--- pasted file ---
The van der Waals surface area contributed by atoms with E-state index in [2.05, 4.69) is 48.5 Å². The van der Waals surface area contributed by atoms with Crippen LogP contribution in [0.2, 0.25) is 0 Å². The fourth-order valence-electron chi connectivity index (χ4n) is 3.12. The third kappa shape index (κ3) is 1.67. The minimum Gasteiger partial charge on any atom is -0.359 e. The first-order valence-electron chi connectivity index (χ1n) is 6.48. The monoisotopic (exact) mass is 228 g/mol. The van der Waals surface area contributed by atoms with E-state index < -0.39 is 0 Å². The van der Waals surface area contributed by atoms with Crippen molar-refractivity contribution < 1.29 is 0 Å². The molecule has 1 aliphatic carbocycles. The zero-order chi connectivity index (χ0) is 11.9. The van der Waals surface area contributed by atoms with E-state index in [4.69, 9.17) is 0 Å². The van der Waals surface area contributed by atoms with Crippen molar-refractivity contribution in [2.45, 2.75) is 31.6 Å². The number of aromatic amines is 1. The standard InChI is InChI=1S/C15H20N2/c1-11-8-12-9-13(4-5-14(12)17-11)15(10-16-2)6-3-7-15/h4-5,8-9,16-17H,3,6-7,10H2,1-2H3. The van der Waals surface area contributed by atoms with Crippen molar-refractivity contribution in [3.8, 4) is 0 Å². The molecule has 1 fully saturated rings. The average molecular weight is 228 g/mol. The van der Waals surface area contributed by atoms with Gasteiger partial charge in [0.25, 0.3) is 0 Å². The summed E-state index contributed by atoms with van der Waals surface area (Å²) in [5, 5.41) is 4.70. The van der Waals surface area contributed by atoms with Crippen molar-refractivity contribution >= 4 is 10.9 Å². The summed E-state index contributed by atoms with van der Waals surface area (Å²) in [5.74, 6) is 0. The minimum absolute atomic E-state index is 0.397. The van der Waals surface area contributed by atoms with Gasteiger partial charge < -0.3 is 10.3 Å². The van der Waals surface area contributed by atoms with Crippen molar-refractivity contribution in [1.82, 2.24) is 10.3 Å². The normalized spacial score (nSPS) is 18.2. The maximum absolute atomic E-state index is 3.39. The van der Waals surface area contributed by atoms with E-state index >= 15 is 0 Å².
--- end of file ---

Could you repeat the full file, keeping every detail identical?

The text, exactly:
The van der Waals surface area contributed by atoms with E-state index in [2.05, 4.69) is 48.5 Å². The van der Waals surface area contributed by atoms with Crippen LogP contribution in [0.2, 0.25) is 0 Å². The fourth-order valence-electron chi connectivity index (χ4n) is 3.12. The third kappa shape index (κ3) is 1.67. The minimum Gasteiger partial charge on any atom is -0.359 e. The first-order valence-electron chi connectivity index (χ1n) is 6.48. The monoisotopic (exact) mass is 228 g/mol. The van der Waals surface area contributed by atoms with E-state index < -0.39 is 0 Å². The van der Waals surface area contributed by atoms with Crippen molar-refractivity contribution < 1.29 is 0 Å². The molecule has 1 aliphatic carbocycles. The zero-order chi connectivity index (χ0) is 11.9. The van der Waals surface area contributed by atoms with E-state index in [4.69, 9.17) is 0 Å². The van der Waals surface area contributed by atoms with Crippen molar-refractivity contribution in [2.45, 2.75) is 31.6 Å². The number of aromatic amines is 1. The standard InChI is InChI=1S/C15H20N2/c1-11-8-12-9-13(4-5-14(12)17-11)15(10-16-2)6-3-7-15/h4-5,8-9,16-17H,3,6-7,10H2,1-2H3. The van der Waals surface area contributed by atoms with Crippen molar-refractivity contribution in [3.8, 4) is 0 Å². The molecule has 1 fully saturated rings. The average molecular weight is 228 g/mol. The van der Waals surface area contributed by atoms with Gasteiger partial charge in [0.25, 0.3) is 0 Å². The summed E-state index contributed by atoms with van der Waals surface area (Å²) in [5, 5.41) is 4.70. The van der Waals surface area contributed by atoms with Crippen molar-refractivity contribution >= 4 is 10.9 Å². The summed E-state index contributed by atoms with van der Waals surface area (Å²) in [5.74, 6) is 0. The minimum absolute atomic E-state index is 0.397. The van der Waals surface area contributed by atoms with Gasteiger partial charge < -0.3 is 10.3 Å². The van der Waals surface area contributed by atoms with Crippen molar-refractivity contribution in [1.82, 2.24) is 10.3 Å². The normalized spacial score (nSPS) is 18.2. The maximum absolute atomic E-state index is 3.39. The van der Waals surface area contributed by atoms with E-state index >= 15 is 0 Å².